That’s not just tickle-tickle buddy talk. Simmons started to accrue a huge following in 1997, when he began blogging on AOL’s Boston website in the role of an irritant and smart aleck, under the name Boston Sports Guy. Last summer, a Canadian columnist called him “an honest-to-God magnate” and “one of the defining figures” in digital media. All magnates have haters; Simmons makes it easy by frequently getting into feuds.
On NBA Countdown, Simmons plays a slightly exaggerated version of himself: a comedic troublemaker, “the wild card who doesn’t give a shit,” he tells me. “I’m part historian, part know-it-all, and part shit-stirrer. I don’t hold back – that’s the key.”
During a recent Countdown, he denounced Brooklyn Nets shooting guard Joe Johnson, whom Simmons has tagged as the most overpaid player in the NBA. “Joe Johnson did not deserve to be on the all-star team,” he says, so outraged and high-pitched he’s nearly yelping. “Even he had to be shocked he made it.” After the show goes off the air, Countdown host Sage Steele turns to him, shaking her head. “You,” she tells him, “are a psycho.”
The shit has been successfully stirred: Within minutes, Twitter is in flames. “Never hated a sports analyst as much as I hate Bill Simmons,” I read as I scroll through his mentions, followed by “I want to punch him in the face,” “He is such a douche” and “If Bill Simmons ever got in a car accident, I would be happy.” There are compliments, too, but, let’s face it, those are boring.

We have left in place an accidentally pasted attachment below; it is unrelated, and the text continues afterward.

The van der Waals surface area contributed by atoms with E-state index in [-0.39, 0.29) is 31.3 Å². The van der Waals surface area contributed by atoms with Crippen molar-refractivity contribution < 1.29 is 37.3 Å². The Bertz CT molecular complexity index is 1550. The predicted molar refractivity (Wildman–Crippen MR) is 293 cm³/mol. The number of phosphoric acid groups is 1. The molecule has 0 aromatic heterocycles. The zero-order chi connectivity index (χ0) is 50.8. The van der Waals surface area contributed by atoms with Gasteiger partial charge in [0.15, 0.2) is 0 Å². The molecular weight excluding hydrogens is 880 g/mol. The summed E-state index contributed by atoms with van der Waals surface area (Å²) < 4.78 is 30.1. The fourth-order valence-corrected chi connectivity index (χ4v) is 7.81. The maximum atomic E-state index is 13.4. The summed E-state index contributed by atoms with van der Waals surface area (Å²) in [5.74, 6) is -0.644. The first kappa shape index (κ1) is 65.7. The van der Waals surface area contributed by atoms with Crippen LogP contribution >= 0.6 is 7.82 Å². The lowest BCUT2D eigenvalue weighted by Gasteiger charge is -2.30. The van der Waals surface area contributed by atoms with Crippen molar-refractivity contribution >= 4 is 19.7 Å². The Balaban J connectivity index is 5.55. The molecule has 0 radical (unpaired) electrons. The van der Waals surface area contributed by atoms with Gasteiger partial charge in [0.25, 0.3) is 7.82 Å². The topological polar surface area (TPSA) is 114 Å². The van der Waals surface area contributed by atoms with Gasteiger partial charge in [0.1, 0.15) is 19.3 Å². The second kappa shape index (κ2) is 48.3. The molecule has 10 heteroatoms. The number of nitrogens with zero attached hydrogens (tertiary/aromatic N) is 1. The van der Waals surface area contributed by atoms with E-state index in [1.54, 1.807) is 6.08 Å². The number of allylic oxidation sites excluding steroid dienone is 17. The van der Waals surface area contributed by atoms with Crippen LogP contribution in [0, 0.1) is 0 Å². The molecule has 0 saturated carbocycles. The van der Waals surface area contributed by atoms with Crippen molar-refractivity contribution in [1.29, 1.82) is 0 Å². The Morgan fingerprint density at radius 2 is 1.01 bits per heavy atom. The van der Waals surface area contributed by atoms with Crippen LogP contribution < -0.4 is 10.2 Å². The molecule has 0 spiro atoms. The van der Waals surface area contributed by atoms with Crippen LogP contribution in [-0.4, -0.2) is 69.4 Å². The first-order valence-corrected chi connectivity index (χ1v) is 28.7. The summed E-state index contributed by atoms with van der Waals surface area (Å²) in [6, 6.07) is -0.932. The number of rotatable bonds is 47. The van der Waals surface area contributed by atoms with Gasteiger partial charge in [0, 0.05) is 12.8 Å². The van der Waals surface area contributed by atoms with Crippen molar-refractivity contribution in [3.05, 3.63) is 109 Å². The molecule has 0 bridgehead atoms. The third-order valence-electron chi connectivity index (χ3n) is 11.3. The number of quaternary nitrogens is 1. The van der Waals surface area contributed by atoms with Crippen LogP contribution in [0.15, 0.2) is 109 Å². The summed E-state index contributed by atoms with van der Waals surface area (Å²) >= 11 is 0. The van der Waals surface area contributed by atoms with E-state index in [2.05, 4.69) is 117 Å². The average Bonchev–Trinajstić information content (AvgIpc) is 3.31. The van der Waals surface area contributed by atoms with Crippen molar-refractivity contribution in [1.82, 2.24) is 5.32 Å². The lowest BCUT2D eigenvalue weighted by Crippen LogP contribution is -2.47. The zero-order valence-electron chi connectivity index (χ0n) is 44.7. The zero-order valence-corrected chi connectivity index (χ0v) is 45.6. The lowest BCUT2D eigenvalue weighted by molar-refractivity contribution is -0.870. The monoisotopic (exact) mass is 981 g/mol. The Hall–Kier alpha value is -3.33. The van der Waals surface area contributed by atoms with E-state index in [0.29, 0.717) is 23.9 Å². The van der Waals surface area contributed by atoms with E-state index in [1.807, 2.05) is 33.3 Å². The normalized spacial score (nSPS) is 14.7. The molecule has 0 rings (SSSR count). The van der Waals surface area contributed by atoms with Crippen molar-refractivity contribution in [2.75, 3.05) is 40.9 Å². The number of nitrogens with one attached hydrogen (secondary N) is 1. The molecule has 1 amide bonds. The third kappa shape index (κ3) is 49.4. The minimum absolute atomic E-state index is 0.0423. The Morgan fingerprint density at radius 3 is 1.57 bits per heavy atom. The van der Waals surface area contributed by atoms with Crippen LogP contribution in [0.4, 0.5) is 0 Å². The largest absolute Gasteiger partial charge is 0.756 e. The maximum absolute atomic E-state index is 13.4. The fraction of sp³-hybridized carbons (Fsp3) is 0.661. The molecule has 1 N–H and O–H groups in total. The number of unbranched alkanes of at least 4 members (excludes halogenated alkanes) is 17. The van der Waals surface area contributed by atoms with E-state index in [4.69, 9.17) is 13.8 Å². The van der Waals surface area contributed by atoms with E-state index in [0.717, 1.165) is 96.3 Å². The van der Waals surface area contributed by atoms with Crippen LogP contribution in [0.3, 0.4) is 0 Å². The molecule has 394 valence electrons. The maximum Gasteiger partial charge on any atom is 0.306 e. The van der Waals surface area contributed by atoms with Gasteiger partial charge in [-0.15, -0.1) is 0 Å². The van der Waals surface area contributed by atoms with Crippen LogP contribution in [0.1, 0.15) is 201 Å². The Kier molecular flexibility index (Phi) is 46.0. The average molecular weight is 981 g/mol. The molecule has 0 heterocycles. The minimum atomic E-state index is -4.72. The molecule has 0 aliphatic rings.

Simmons has 2.6 million followers on Twitter. Many can’t wait to tell him what an idiot he is. (The Simmons brand has a strong ripple effect: Even his wife, known as the Sports Gal, has 25,000 followers, despite not having tweeted in almost a year.) Sports Twitter is a mire of stupidity, homophobia, and violent threats. It’s probably the most inane culture on Twitter; at least on Politics Twitter, you occasionally come across a fact.
Simmons uses Twitter almost exclusively to promote and link to Grantland material. He doesn’t reply to people who think he’s a douche, or want to punch his face. He also writes fewer sports columns than he used to, partly because TV and movies occupy more of his time. The Internet gave him a career, an audience, wealth, influence, and fourth-row seats for the Clippers. But lately, Bill Simmons is kind of over the Internet.
And this is how it happened.
Once Simmons got an ESPN assignment, he quickly found an audience. But just as immediately, his relationship with the Worldwide Leader in Sports was full of conflict. “ESPN was idiotic,” says Simmons, who can match any athlete for self-confidence. “They fucked with my column for the first year, taking out jokes, and I was pissed off. They were rebuilding their site around me, but they were paying me nothing. So I had a meltdown: I didn’t turn in a column. I was like, ‘Attica! Attica!’ ” He laughs. “I was probably smoking too much pot.”